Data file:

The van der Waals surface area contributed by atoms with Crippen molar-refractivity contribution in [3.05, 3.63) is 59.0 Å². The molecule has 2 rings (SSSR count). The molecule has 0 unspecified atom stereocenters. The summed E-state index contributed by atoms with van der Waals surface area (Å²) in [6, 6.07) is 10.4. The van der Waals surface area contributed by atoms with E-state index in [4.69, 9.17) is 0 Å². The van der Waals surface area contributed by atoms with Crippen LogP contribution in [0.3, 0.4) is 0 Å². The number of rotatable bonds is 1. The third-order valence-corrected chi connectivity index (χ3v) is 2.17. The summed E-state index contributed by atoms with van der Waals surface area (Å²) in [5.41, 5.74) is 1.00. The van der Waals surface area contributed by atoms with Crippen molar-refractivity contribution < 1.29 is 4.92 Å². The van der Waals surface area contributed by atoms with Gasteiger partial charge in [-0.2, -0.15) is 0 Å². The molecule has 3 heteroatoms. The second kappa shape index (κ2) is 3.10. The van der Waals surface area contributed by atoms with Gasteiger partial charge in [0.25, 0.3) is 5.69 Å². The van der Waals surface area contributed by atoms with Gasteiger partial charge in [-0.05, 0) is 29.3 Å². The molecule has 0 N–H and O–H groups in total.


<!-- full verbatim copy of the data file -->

The van der Waals surface area contributed by atoms with Crippen molar-refractivity contribution in [3.05, 3.63) is 59.0 Å². The molecule has 2 rings (SSSR count). The molecule has 0 unspecified atom stereocenters. The summed E-state index contributed by atoms with van der Waals surface area (Å²) in [6, 6.07) is 10.4. The van der Waals surface area contributed by atoms with E-state index in [4.69, 9.17) is 0 Å². The van der Waals surface area contributed by atoms with Crippen LogP contribution in [0.3, 0.4) is 0 Å². The number of rotatable bonds is 1. The third-order valence-corrected chi connectivity index (χ3v) is 2.17. The summed E-state index contributed by atoms with van der Waals surface area (Å²) in [5.41, 5.74) is 1.00. The van der Waals surface area contributed by atoms with Crippen molar-refractivity contribution < 1.29 is 4.92 Å². The van der Waals surface area contributed by atoms with Gasteiger partial charge in [-0.2, -0.15) is 0 Å². The molecule has 3 heteroatoms. The second kappa shape index (κ2) is 3.10. The van der Waals surface area contributed by atoms with Gasteiger partial charge in [0.25, 0.3) is 5.69 Å². The van der Waals surface area contributed by atoms with Gasteiger partial charge in [-0.05, 0) is 29.3 Å². The molecule has 0 N–H and O–H groups in total.